Maranatha Chapel

Maranatha Chapel is a big church. The kind with a proper campus. The kind with a lot going on outside the Sunday service, including weekday small-group discussion of the previous Sunday’s sermon. (Sunday’s sermon notes offered questions for discussion: “Why must we cooperate with God for our spiritual growth?”) Outreaches, small groups, retreats, missions, schools, all artfully presented in the expansive foyer — which was nothing compared to the main fellowship hall.

The band was heavy on rhythm — rumbling piano, thumping bass, crashing drums. Even the acoustic guitars served to drive the songs along, though now and then they let the cello/violin combo shine out. “These are the days of great trials/ Of famine and darkness and sword/ Still we are the voice in the desert crying/ Prepare ye the way of the Lord!”

To that end, Pastor Bentley put forward Maranatha Chapel as a site for the great revival prophesized during the Asuza Street Revival in 1910. “March 21 through 24, we’re going to have a time of prayer and fasting. I would like us to pray that Maranatha Chapel would be one of the places that God would send the Last Days’ outpouring of His Holy Spirit. Amen?”

“Amen!” shouted the people.

Before the sermon, Bentley offered a prayer addressing the untimely deaths of Poway’s Chelsea King and Escondido’s Amber Dubois. “Heavenly Father, we come before You, and first of all, we thank You for hearing our prayers — for exposing darkness.” (Here, Bentley referred to an arrest in the King case.) “For the tragic loss of both these girls — for their parents and families — there are no words. Our feelings run the gamut from sympathy and compassion to anger and rage. But, Father, we just pray for comfort.... It’s kind of like an emotional earthquake, and it has made us feel very raw and vulnerable, and so we need You.... We pray for Your angels to watch over us, and that we would take care of one another. Father, I just pray that the reality of sin, the poison of it, would be exposed in a way that would cause people to cry out for mercy, and for help, and for love, and for Your presence and justice.”

Wickedness and anger came up again during the sermon, which considered 2 Peter 5–7: “Make every effort to add to your faith goodness...knowledge...self-control...perseverance... godliness...brotherly kindness...and love.”

“Being born again is not really the end,” Bentley explained, “it’s the beginning. Where there is life, there must be growth, and spiritual growth doesn’t happen automatically. We cooperate with the Holy become like Jesus.” He cited Philippians 2:15: “Work out your salvation in fear and trembling.” “Once you’re saved, you work out your salvation. God has His part, and we have our part — to add these things.”

Bentley confessed to struggling to compress and control his own feelings of anger, only to be called out by God. “The Lord said, ‘Did I make you in My own image and after My own likeness? Have you ever noticed in the Bible that I get angry?... Where your anger leaves off, Mine is only beginning.... I don’t want to change the fact that you have feelings; I want to direct those feelings in My way and with My Spirit, for My will and My glory.’” Bentley addressed the people. “How many of you agree that there are things going on in the world to be absolutely furious about, things that need to be cleansed, that need justice?” Then he noted that Christ’s second coming will bring judgment and even divine wrath.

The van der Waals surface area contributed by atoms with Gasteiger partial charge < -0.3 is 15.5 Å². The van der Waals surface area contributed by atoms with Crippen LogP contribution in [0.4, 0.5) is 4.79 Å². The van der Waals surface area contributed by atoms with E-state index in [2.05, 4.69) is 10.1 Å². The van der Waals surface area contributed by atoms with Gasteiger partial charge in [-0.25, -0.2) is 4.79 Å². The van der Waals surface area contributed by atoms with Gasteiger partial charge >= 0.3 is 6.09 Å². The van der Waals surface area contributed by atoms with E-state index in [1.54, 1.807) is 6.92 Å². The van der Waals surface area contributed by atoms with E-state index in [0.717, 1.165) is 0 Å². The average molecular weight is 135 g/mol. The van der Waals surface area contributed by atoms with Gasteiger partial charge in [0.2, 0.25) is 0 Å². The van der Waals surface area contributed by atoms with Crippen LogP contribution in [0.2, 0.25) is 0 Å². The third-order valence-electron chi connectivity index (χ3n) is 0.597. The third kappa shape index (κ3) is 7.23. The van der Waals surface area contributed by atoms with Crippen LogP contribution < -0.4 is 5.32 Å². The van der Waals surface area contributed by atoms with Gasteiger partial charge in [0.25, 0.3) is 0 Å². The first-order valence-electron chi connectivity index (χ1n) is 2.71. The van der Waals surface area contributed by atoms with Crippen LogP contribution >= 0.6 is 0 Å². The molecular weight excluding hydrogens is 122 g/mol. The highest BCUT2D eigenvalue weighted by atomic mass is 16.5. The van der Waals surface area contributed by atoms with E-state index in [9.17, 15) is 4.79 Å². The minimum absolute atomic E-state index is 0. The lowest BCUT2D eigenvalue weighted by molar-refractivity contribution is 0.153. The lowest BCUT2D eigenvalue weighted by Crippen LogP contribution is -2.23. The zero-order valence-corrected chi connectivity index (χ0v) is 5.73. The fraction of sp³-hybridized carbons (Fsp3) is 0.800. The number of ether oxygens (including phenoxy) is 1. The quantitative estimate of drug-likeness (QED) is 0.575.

And yet: we are supposed to add self-control to faith. Bentley asked the people to read aloud from Proverbs: “He who is slow to anger is better than the mighty, and he who rules his spirit than he who takes a city.” And more than self-control: love, the kind of love called agape in the Bible. “Agape love means loving in spite of the differences we have.... It means, in fact, loving and being willing to lay down your life for your enemies. A tall order. Only God can do this, but these are the things that Peter is exhorting us to add to our faith.”

At communion, he asked non-Christians to “let the tray pass. It’s wise to count the cost of being a disciple. What is the cost? You give up control of everything in your life. You are no longer the center of your world.”

What happens when we die?

Bentley cited John’s Gospel: “God did not send his Son into the world to condemn the world, but that through Him, the world might be saved.” He also said that, “We go before the Lord, and we believe that Jesus is the way, the truth, and the life — the unique way to an eternal relationship with Him.”

Maranatha Chapel

10752 Coastwood Road, Rancho Bernardo

Denomination: affiliated with Calvary Chapel
Founded locally: 1984
Senior pastor: Ray Bentley
Congregation size: 6000
Staff size: about 60
Sunday school enrollment: about 1000
Annual budget: n/a
Weekly giving: n/a
Singles program: yes
Dress: casual to semiformal
Diversity: diverse
Sunday worship: 8:30 a.m., 10:30 a.m., 6 p.m. (note: Sunday morning’s services will not observe Daylight Savings Time shift)
Length of reviewed service: 1 hour, 45 minutes

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